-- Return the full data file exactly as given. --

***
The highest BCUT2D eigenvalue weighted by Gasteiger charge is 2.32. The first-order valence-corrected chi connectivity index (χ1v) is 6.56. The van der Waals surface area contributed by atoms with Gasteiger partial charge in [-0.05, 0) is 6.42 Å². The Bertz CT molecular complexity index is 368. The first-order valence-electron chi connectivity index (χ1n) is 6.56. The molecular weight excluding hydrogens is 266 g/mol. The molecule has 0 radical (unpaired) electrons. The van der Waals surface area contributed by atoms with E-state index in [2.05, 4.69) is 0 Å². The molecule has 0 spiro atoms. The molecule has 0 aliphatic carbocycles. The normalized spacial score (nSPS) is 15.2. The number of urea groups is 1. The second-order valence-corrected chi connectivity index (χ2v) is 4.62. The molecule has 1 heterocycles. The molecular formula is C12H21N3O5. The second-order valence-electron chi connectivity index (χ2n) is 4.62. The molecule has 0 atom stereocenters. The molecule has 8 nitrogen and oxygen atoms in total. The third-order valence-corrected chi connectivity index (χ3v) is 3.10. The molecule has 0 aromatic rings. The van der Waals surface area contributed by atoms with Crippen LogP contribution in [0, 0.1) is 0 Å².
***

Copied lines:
The highest BCUT2D eigenvalue weighted by Gasteiger charge is 2.32. The first-order valence-corrected chi connectivity index (χ1v) is 6.56. The van der Waals surface area contributed by atoms with Gasteiger partial charge in [-0.05, 0) is 6.42 Å². The Bertz CT molecular complexity index is 368. The first-order valence-electron chi connectivity index (χ1n) is 6.56. The molecular weight excluding hydrogens is 266 g/mol. The molecule has 0 radical (unpaired) electrons. The van der Waals surface area contributed by atoms with E-state index in [2.05, 4.69) is 0 Å². The molecule has 0 spiro atoms. The molecule has 0 aliphatic carbocycles. The normalized spacial score (nSPS) is 15.2. The number of urea groups is 1. The second-order valence-corrected chi connectivity index (χ2v) is 4.62. The molecule has 1 heterocycles. The molecular formula is C12H21N3O5. The second-order valence-electron chi connectivity index (χ2n) is 4.62. The molecule has 0 atom stereocenters. The molecule has 8 nitrogen and oxygen atoms in total. The third-order valence-corrected chi connectivity index (χ3v) is 3.10. The molecule has 0 aromatic rings. The van der Waals surface area contributed by atoms with Crippen LogP contribution in [0, 0.1) is 0 Å².